Will Brussels Declare €7 billion Loan Illegal?
“If Peugeot will not either reduce plants or increase sales, there is a chance it might not exist anymore”
Financially-stricken Peugeot-Citroen’s effective bailout by the French government caused consternation among investors and its competitors, and this news overshadowed any positive fall-out from news that its deal with GM Europe was on schedule.
The French government announced that it would guarantee up to a €7 billion loan for Peugeot-Citroen’s banking arm. Peugeot-Citroen justified this by saying the money was being lent at market values, adding that it was state support, not state aid.
Ford and (15 per cent French state-owned) Renault joined the German state of Lower Saxony (VW’s domicile, 20 per cent controlling stake owner) in opposing the aid, with the latter saying it would seek European Commission review. The French government is likely to demand representation on Peugeot-Citroen’s board, and a voice for the unions too.
The Financial Times Lex column criticised the loan, saying it would stop needed production cuts.
“Whether such aid will avoid a political spat is less clear: unfair state aid charges have been made, although Peugeot insists that the guarantees will be provided at market rates. The real trouble, though, is that this threatens to postpone capacity rationalisation,” Lex said.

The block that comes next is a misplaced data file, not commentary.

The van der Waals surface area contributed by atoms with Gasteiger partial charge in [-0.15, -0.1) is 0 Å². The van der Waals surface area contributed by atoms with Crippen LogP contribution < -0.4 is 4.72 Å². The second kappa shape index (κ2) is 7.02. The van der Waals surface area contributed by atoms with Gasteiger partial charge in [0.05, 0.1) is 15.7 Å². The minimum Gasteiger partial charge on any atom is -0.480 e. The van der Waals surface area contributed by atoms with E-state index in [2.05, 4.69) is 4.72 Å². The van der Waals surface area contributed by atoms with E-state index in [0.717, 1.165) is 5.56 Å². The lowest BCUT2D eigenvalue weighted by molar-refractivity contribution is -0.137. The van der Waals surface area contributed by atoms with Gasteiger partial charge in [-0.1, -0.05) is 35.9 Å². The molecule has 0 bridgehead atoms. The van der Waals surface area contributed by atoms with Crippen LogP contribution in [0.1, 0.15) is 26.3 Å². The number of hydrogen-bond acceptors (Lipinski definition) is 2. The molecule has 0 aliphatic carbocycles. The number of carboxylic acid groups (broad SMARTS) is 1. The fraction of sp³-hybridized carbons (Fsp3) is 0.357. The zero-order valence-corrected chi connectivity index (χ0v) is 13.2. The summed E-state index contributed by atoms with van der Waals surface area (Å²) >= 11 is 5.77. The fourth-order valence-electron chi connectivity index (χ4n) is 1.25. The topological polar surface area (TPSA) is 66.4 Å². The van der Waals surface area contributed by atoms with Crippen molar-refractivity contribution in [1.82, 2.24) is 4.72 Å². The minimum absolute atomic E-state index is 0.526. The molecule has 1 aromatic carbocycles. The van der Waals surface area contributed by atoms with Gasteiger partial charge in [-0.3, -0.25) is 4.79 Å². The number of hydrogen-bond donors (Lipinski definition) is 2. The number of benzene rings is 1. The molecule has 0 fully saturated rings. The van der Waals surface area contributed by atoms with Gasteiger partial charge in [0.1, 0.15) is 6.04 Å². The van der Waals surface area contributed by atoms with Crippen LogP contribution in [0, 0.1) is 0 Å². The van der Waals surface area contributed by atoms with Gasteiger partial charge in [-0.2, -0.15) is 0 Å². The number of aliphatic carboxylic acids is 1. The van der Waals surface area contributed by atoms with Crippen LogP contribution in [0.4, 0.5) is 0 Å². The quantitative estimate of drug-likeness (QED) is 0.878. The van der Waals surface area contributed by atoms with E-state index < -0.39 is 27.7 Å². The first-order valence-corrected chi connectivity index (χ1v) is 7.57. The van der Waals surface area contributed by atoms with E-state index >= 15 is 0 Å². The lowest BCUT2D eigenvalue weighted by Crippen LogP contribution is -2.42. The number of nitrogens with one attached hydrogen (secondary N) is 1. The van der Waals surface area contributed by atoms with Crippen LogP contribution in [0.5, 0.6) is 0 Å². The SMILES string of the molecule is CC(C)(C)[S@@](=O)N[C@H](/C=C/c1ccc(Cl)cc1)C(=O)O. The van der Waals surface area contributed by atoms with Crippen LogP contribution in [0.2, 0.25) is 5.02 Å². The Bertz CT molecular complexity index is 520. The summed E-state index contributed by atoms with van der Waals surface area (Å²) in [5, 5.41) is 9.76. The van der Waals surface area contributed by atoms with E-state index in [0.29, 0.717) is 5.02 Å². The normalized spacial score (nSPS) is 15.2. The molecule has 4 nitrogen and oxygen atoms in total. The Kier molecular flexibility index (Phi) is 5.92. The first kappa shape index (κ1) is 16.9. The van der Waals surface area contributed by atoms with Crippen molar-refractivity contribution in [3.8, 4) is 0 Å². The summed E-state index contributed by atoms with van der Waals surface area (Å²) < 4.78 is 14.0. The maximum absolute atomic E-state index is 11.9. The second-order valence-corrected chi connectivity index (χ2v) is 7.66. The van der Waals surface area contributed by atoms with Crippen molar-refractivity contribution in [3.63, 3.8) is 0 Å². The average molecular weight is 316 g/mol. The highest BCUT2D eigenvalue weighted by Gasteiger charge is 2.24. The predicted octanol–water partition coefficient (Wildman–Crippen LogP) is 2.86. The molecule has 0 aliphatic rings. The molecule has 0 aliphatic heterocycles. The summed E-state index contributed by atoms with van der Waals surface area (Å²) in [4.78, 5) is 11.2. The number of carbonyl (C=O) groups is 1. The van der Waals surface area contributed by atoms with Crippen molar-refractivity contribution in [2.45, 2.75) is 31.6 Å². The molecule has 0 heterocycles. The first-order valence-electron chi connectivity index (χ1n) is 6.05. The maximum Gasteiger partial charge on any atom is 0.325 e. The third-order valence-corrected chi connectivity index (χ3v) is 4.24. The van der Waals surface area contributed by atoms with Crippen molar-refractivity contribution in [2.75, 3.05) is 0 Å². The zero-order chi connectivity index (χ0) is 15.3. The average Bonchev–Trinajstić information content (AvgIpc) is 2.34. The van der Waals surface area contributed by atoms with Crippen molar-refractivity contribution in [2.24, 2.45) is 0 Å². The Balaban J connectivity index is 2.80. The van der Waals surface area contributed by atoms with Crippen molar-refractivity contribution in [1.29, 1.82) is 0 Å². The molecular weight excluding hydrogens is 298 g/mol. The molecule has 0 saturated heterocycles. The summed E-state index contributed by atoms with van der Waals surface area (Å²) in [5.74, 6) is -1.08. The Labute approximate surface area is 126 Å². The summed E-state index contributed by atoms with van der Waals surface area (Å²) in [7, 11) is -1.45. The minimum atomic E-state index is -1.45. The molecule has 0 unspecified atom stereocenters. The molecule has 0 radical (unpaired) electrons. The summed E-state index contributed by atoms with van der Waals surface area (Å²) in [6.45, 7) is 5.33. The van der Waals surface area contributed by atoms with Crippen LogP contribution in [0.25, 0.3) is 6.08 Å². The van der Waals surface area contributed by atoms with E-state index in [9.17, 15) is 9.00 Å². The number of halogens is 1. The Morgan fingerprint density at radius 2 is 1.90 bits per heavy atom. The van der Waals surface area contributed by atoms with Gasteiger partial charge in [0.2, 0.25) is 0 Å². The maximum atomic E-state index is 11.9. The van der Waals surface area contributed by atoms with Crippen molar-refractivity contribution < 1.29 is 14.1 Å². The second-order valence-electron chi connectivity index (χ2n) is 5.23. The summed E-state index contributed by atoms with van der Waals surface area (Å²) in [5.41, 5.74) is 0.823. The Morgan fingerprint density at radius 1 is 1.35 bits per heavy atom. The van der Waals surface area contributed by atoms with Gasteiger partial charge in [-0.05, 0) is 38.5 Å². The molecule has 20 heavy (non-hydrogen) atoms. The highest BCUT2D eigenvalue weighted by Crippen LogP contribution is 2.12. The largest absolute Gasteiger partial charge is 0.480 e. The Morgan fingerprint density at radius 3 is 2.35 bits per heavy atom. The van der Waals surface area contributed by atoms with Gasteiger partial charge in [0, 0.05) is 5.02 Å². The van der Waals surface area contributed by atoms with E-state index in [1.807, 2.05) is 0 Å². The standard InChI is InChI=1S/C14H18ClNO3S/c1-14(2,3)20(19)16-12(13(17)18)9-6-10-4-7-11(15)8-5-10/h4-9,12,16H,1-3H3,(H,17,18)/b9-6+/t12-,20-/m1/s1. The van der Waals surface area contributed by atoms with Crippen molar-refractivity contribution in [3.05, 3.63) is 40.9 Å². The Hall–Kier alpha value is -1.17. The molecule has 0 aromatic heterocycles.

Commerzbank was more worried about Peugeot-Citroen’s announcement that its debt would rise to €3 billion by the end of 2012 from an expected €2.5 billion. It welcomed the Banque PSA government loan, but conceded it would lead to a less aggressive restructuring, with fewer layoffs and no plant closures.
Citi Research reluctantly accepted the government assistance, saying without it there was a chance the company might go bust. Things still looked tough though.
“Given perceptions around a reduced prospect for taking out capacity and ongoing cash burn it is still difficult to build a compelling investable equity story, in our view, even if the downside risk has been reduced by the potential to address the (financing) issue,” Citi analyst Philip Watkins said.
Peugeot-Citroen is expected to burn through €1.6 billion of cash in the second half of 2012, or about €270 million a month.
Opel-Vauxhall and Peugeot-Citroen confirmed in October they would co-develop four vehicles as part of their alliance, announced in February, with the first ones appearing in 2016. The plan to save $2 billion with joint purchasing within five years was also on target.
The most apocalyptic verdict on Peugeot-Citroen’s future came from Nicolas Meilhan of Frost & Sullivan.
“If Peugeot will not be able to either reduce its plants or increase its sales, there is a chance that Peugeot might not exist anymore in the future,” Meilhan said.
Neil Winton – October 30, 2012